On average, Kinshasa the capital of the DRC, receives roughly 55 inches of rainfall per year (World Climate Guide). Compared to the capital of America, Washington, D.C, which is 40.78 inches, one might be surprised that the DRC is facing water scarcity (Data, US Climate). If the capital of the DRC receives roughly 14.22 inches more of rainfall per year than the capital of the United States, why is the DRC facing water scarcity? The answer to this lies in the information I presented above. Due to poor infrastructure, heavy urbanization, and a high population growth rate, many people lack the access to clean water even though the country is receiving enough water per year from rainfall.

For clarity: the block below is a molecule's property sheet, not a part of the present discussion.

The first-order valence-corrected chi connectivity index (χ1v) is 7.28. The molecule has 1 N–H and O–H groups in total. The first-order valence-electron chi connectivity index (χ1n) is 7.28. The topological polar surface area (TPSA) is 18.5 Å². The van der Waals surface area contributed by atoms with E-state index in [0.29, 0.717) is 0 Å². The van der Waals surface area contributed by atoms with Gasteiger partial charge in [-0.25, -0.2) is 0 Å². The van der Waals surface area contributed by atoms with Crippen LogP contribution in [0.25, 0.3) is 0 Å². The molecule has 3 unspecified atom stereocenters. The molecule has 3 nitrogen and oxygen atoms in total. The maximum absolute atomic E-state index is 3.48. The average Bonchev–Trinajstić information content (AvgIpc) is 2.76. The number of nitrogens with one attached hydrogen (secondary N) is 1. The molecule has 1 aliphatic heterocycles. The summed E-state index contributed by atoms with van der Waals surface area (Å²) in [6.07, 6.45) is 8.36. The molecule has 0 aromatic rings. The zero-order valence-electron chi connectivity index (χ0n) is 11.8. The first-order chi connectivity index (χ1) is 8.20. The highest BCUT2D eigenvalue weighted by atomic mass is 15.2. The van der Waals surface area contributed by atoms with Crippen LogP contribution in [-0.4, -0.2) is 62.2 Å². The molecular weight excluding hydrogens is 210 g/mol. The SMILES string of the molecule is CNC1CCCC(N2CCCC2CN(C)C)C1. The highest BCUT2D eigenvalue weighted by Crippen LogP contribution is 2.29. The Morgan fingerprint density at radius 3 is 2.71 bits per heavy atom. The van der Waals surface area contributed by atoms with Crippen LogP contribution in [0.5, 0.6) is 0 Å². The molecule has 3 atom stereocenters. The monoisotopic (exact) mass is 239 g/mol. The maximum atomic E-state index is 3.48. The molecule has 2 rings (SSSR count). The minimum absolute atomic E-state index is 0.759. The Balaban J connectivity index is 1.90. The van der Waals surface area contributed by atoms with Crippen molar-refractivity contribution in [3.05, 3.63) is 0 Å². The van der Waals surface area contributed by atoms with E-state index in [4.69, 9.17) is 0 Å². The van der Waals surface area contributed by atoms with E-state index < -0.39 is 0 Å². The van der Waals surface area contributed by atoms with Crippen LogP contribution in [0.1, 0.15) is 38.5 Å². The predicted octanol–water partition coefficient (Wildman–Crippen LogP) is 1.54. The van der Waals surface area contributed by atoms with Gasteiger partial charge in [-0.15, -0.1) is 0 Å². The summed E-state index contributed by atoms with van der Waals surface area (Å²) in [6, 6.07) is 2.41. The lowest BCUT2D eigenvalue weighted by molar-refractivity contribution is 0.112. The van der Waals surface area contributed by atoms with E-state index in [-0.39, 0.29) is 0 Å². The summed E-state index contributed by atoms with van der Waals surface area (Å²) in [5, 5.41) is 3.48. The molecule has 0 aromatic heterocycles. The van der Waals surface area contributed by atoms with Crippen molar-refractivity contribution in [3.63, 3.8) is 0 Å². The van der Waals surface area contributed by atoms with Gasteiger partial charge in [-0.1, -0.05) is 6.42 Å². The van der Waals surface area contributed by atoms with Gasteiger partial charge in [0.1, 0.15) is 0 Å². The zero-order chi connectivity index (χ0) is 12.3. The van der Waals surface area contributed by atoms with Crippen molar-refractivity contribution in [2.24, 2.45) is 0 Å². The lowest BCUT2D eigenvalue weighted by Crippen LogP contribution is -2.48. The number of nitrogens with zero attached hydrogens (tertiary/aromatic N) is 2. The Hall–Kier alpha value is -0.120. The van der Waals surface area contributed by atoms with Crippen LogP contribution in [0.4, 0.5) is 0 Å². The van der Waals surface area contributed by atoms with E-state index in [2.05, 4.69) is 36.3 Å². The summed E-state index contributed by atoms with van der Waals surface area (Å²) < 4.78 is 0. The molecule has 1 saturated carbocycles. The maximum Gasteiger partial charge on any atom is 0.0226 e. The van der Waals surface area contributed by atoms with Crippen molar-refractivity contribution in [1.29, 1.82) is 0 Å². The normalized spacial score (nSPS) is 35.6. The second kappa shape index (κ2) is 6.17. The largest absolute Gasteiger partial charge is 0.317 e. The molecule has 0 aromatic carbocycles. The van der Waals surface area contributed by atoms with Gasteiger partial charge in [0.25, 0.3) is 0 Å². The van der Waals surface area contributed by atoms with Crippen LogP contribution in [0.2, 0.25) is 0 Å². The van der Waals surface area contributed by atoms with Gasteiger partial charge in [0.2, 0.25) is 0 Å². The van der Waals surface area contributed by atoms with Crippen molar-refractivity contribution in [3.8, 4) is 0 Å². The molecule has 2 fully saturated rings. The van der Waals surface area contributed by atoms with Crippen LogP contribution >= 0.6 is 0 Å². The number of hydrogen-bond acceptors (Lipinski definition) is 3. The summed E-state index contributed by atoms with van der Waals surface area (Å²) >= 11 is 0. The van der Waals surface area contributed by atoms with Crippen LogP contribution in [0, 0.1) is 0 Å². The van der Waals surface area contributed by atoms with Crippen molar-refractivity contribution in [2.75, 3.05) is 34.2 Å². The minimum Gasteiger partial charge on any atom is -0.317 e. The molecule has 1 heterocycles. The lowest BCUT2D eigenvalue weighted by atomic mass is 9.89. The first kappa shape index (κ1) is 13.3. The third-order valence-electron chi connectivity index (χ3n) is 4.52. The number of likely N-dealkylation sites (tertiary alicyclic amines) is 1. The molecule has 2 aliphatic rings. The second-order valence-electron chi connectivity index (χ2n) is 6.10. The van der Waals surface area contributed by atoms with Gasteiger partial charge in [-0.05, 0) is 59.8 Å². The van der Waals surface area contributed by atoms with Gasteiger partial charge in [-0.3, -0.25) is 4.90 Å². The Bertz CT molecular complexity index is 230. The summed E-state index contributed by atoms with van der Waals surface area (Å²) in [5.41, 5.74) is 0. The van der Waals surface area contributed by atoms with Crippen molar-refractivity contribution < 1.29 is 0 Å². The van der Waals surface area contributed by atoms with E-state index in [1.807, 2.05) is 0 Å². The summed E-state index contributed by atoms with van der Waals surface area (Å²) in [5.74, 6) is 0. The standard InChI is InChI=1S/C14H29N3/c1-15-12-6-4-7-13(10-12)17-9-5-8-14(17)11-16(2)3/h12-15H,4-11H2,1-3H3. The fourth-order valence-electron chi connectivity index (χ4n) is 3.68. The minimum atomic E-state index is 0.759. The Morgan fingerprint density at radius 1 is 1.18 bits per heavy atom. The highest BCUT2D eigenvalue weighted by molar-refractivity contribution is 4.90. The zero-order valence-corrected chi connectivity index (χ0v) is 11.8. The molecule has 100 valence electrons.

In the case of the Democratic Republic of the Congo, it is not that the DRC lacks enough water, but the fact that the DRC lacks the means to produce clean water to the population that creates water scarcity. This, however, is not the case in the Heihe River Basin in arid Northwestern China. The Heihe River Basin receives anywhere from 10-20 inches of rainfall per year (Xiangzheng Deng and Chunhong Zhao). This is a stark difference compared to the yearly rainfall the Democratic Republic of the Congo and the United States receive as discussed above. In the Heihe River Basin, the population and economy are concentrated in the middle of the river basin in places such as Shandan, Minle, Linze, Gaote, etc. In these areas, irrigation farming uses an immense amount of water. According to Deng and Zhao, “agricultural water use accounted for about 94% of the total social and economic water consumption in the year 2006, but the water efficiency and the water productivity were very low” (Xiangzheng Deng and Chunhong Zhao). Not only is water being used at unprecedented levels, but it is effecting the lower regions of the river basin who reap the consequences of the middle region’s consumption of water. While the DRC had enough rainfall to meet people’s needs it lacked the means of production to do so, the Heihe River Basin differs in that it lacks enough rainfall to meet people’s needs and it lacks the means to produce clean water.  While the people of the middle regions of the Heihe River Basin may be receiving adequate water, they are not using it efficiently to ensure that the lower population of the basin are receiving enough water, thus depriving them of water in general. This is especially seen in the disproportionate allocation of water usage in the middle of the river basin for agricultural use deprives others in the lower regions of the river basin of water. Deng and Zhao point to the middle counties of the river basin as consuming the most water, especially for agricultural use.